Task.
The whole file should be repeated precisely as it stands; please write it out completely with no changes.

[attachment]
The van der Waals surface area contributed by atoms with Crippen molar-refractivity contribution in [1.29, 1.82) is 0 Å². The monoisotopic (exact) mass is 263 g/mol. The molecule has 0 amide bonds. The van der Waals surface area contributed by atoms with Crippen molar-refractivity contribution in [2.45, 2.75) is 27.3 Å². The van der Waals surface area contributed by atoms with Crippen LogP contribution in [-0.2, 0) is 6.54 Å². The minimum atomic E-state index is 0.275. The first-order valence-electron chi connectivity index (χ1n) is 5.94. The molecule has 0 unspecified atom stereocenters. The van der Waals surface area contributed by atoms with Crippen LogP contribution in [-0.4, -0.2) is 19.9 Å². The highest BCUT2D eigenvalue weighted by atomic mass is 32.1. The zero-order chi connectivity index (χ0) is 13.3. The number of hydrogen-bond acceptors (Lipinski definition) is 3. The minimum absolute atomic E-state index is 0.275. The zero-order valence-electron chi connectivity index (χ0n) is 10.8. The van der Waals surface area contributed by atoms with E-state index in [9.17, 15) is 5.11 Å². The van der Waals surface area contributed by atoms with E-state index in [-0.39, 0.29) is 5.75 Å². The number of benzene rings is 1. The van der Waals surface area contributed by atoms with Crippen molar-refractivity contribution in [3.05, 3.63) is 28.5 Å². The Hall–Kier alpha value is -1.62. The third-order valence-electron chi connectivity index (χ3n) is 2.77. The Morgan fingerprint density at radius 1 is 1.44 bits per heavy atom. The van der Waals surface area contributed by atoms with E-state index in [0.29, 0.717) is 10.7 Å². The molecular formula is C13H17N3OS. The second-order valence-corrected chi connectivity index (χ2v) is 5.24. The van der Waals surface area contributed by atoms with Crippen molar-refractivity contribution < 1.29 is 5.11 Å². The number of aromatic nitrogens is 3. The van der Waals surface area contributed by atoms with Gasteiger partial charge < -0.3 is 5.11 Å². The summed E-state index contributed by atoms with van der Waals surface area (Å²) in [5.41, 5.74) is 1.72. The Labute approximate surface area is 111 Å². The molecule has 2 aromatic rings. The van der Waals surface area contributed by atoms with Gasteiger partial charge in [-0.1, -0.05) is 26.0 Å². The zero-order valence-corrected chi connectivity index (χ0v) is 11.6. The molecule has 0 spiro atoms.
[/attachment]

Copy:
The van der Waals surface area contributed by atoms with Crippen molar-refractivity contribution in [1.29, 1.82) is 0 Å². The monoisotopic (exact) mass is 263 g/mol. The molecule has 0 amide bonds. The van der Waals surface area contributed by atoms with Crippen molar-refractivity contribution in [2.45, 2.75) is 27.3 Å². The van der Waals surface area contributed by atoms with Crippen LogP contribution in [-0.2, 0) is 6.54 Å². The minimum atomic E-state index is 0.275. The first-order valence-electron chi connectivity index (χ1n) is 5.94. The molecule has 0 unspecified atom stereocenters. The van der Waals surface area contributed by atoms with Crippen LogP contribution in [-0.4, -0.2) is 19.9 Å². The highest BCUT2D eigenvalue weighted by atomic mass is 32.1. The zero-order chi connectivity index (χ0) is 13.3. The number of hydrogen-bond acceptors (Lipinski definition) is 3. The minimum absolute atomic E-state index is 0.275. The zero-order valence-electron chi connectivity index (χ0n) is 10.8. The van der Waals surface area contributed by atoms with E-state index in [9.17, 15) is 5.11 Å². The van der Waals surface area contributed by atoms with E-state index in [-0.39, 0.29) is 5.75 Å². The number of benzene rings is 1. The van der Waals surface area contributed by atoms with Crippen molar-refractivity contribution in [3.05, 3.63) is 28.5 Å². The Hall–Kier alpha value is -1.62. The third-order valence-electron chi connectivity index (χ3n) is 2.77. The Morgan fingerprint density at radius 1 is 1.44 bits per heavy atom. The van der Waals surface area contributed by atoms with E-state index in [0.29, 0.717) is 10.7 Å². The molecular formula is C13H17N3OS. The second-order valence-corrected chi connectivity index (χ2v) is 5.24. The van der Waals surface area contributed by atoms with Crippen molar-refractivity contribution < 1.29 is 5.11 Å². The number of aromatic nitrogens is 3. The van der Waals surface area contributed by atoms with Gasteiger partial charge < -0.3 is 5.11 Å². The summed E-state index contributed by atoms with van der Waals surface area (Å²) in [5.41, 5.74) is 1.72. The Labute approximate surface area is 111 Å². The molecule has 2 aromatic rings. The van der Waals surface area contributed by atoms with Gasteiger partial charge in [-0.1, -0.05) is 26.0 Å². The zero-order valence-corrected chi connectivity index (χ0v) is 11.6. The molecule has 0 spiro atoms.